Nomada female searching for host bee burrows
Cuckoo bees in the genus Nomada are usually black, yellow, red, or a combination of those colors. I was lucky to see a few red and black females hovering just inches from the ground recently. They were seeking host nests, probably Andrena or Halictus which nest in soil. Nomada females find Andrena nests by olfactory cues (Cane 1983).
Anthophora female on Phacelia tanacetifolia. May.
Phacelia tanacetifolia, or lacy phacelia, is a member of the Boraginaceae, native to California and possibly Oregon. It is more commonly available as seed and usually grown as a cover crop, ornamental, or sometimes specifically for bee forage. It doesn't let down, it is a great bee plant. Bees of all shapes and sizes, as well as a variety of other types of pollinators, are attracted to the blue scorpioid inflorescences.
Anthophora female on Phacelia tanacetifolia
I recently had the opportunity to observe bees visiting a large planting of P. tanacetifolia at Easy Valley Farm in Rogue River, OR. One of the more conspicuous types of bees were the large and fast digger bees. Anthophora is a common and widespread genus with some species remaining active from spring to fall. While some solitary bees only have a single generation each year, some species have two or multiple generations. At least some if not most species of Anthophora produce offspring all year, with the last generation of the year overwintering as prepupae within underground nests.
Halictus on Phacelia tanacetifolia
Sweat bees, more accurately known as halictid bees since not all species are attracted to sweat, are very active in spring and summer. They vary widely in size and nesting habits, and are very widespread and speciose.
Bombus vosnesenskii clinging to an Anchusa azurea blossom
An Old World member of the Boraginaceae, Anchusa azurea is found in my garden and in those fortunate enough to have acquired it from seed. It is like a large forget-me-not, and is very attractive to bumble bees and honey bees. I photographed an odd flower with only four lobes, most have five, with a bumble bee clinging to it early one morning. This bumble either was caught in the cold and unable to return home, or wanted an early start.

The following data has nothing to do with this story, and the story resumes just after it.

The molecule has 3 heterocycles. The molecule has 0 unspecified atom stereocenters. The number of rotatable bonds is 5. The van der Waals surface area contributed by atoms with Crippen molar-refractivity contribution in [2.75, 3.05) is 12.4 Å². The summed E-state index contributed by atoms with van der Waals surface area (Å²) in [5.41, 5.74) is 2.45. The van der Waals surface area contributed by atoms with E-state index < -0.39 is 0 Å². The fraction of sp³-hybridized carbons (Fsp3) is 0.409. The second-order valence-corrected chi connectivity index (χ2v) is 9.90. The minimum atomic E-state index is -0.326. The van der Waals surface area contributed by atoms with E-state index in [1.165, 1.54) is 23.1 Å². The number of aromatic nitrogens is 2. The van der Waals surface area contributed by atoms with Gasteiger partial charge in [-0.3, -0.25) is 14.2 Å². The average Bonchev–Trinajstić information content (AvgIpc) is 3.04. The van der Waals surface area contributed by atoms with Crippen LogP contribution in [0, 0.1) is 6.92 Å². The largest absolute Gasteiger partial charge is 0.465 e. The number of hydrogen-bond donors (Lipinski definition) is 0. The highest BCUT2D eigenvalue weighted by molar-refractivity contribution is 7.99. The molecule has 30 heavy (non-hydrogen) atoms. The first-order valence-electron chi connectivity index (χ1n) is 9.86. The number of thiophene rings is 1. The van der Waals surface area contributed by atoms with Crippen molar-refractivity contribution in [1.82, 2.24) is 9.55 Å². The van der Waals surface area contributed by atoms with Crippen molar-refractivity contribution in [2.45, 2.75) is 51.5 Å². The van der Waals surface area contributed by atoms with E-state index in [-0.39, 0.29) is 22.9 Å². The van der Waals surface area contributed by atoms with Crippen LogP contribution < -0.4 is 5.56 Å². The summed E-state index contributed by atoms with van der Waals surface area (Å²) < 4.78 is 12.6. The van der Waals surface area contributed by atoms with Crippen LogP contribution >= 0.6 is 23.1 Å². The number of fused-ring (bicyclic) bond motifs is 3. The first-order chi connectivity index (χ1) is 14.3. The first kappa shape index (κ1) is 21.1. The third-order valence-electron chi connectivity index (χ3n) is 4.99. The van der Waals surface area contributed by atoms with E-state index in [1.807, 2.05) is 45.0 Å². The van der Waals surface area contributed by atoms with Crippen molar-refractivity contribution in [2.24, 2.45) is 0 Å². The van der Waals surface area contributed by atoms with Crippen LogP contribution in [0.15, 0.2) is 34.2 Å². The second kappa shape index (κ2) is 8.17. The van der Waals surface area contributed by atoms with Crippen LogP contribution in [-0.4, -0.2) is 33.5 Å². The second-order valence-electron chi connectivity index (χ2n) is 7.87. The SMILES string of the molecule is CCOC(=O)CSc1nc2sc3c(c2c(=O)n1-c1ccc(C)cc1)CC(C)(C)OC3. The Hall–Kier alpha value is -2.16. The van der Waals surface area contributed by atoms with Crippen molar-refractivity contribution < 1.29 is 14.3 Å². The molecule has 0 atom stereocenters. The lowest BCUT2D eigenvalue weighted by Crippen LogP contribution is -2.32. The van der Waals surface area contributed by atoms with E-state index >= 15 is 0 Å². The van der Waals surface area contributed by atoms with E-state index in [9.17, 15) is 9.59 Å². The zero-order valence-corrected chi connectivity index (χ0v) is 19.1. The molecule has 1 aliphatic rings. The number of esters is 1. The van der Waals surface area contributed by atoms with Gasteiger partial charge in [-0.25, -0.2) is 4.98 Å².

Iris chrysophylla with a bumble bee
Iris chrysophylla, yellowleaf iris, is a dryland iris found among grasses in mixed coniferous forest clearings and edges. It blooms profusely in mid spring over a long period in Southern Oregon. Various bees visit the flowers, including mason bees, halictid bees, and bumble bees. Though it is visited by various bees, I do not typically see a lot of bees visiting the flowers even where it is blooming in large masses.
Bombus diving for nectar on Iris chrysophylla
Iris flowers, as well as a few other Iridaceae relatives found around the world (i.e. Hermodactylus, Moraea), are complex and peculiar. To oversimplify, each single flower is divided into three ports of access for bees to enter seeking nectar. Pollen is typically deposited onto the back of the bee, but only if it enters the correct way. Bumble bees have very long tongues and are able to circumvent the reproductive structures and access the nectar from the side.
A honey bee forages for nectar on Calochortus tolmiei
While Iris chrysophylla grows from a short rhizome, Calochortus tolmiei grows from a bulb. Calochortus is only found in the New World and is very unlike other New World bulbs in flower structure. C. tolmiei is one of a handful of species with peculiar hairs on the petals, likely an adaptation to prevent inefficient pollinators from stealing the nectar. Nectar is excreted from colored patches at the base of the petals, and the hairs force the bee to rub against the anthers to access it.
Calochortus tolmiei and a honey bee fleeing from a camera that came too close for comfort.